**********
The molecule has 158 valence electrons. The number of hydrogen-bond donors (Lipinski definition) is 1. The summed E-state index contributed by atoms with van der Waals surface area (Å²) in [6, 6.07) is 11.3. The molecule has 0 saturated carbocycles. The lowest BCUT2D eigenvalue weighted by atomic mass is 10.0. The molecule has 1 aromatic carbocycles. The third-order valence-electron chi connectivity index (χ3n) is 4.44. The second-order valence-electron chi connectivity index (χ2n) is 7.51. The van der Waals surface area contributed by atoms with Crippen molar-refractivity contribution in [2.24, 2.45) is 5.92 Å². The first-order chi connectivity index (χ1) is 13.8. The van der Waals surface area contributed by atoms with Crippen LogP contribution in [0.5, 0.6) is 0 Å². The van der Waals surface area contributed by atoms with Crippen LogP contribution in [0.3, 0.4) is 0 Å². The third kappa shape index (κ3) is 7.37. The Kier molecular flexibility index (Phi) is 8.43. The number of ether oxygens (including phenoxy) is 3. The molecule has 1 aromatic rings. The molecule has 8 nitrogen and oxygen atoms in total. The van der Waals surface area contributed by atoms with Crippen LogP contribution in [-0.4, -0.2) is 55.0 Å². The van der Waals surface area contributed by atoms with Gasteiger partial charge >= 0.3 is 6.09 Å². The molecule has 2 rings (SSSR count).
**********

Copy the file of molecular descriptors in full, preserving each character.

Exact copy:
The molecule has 158 valence electrons. The number of hydrogen-bond donors (Lipinski definition) is 1. The summed E-state index contributed by atoms with van der Waals surface area (Å²) in [6, 6.07) is 11.3. The molecule has 0 saturated carbocycles. The lowest BCUT2D eigenvalue weighted by atomic mass is 10.0. The molecule has 1 aromatic carbocycles. The third-order valence-electron chi connectivity index (χ3n) is 4.44. The second-order valence-electron chi connectivity index (χ2n) is 7.51. The van der Waals surface area contributed by atoms with Crippen molar-refractivity contribution in [2.24, 2.45) is 5.92 Å². The first-order chi connectivity index (χ1) is 13.8. The van der Waals surface area contributed by atoms with Crippen LogP contribution in [0.5, 0.6) is 0 Å². The van der Waals surface area contributed by atoms with Crippen LogP contribution in [0.3, 0.4) is 0 Å². The third kappa shape index (κ3) is 7.37. The Kier molecular flexibility index (Phi) is 8.43. The number of ether oxygens (including phenoxy) is 3. The molecule has 1 aromatic rings. The molecule has 8 nitrogen and oxygen atoms in total. The van der Waals surface area contributed by atoms with Crippen LogP contribution in [-0.4, -0.2) is 55.0 Å². The van der Waals surface area contributed by atoms with Gasteiger partial charge >= 0.3 is 6.09 Å². The molecule has 2 rings (SSSR count).